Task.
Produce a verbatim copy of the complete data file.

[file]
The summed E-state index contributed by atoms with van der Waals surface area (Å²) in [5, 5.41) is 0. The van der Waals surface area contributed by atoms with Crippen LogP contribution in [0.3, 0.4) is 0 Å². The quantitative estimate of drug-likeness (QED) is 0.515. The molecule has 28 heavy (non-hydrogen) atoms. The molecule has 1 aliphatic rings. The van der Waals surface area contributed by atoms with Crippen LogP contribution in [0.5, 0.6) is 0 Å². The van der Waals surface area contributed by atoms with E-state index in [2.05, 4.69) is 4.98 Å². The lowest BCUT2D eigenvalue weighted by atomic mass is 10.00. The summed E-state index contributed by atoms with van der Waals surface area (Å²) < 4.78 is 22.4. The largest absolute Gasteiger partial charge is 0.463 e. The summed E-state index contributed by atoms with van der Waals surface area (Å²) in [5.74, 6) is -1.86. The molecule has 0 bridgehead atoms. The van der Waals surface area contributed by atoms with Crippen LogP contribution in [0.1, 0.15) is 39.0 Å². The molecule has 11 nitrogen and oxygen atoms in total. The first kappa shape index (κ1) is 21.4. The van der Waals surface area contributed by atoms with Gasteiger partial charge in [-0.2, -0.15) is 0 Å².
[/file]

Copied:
The summed E-state index contributed by atoms with van der Waals surface area (Å²) in [5, 5.41) is 0. The van der Waals surface area contributed by atoms with Crippen LogP contribution in [0.3, 0.4) is 0 Å². The quantitative estimate of drug-likeness (QED) is 0.515. The molecule has 28 heavy (non-hydrogen) atoms. The molecule has 1 aliphatic rings. The van der Waals surface area contributed by atoms with Crippen LogP contribution in [0.5, 0.6) is 0 Å². The van der Waals surface area contributed by atoms with E-state index in [2.05, 4.69) is 4.98 Å². The lowest BCUT2D eigenvalue weighted by atomic mass is 10.00. The summed E-state index contributed by atoms with van der Waals surface area (Å²) < 4.78 is 22.4. The largest absolute Gasteiger partial charge is 0.463 e. The summed E-state index contributed by atoms with van der Waals surface area (Å²) in [5.74, 6) is -1.86. The molecule has 0 bridgehead atoms. The van der Waals surface area contributed by atoms with Crippen LogP contribution in [0.1, 0.15) is 39.0 Å². The molecule has 11 nitrogen and oxygen atoms in total. The first kappa shape index (κ1) is 21.4. The van der Waals surface area contributed by atoms with Gasteiger partial charge in [-0.2, -0.15) is 0 Å².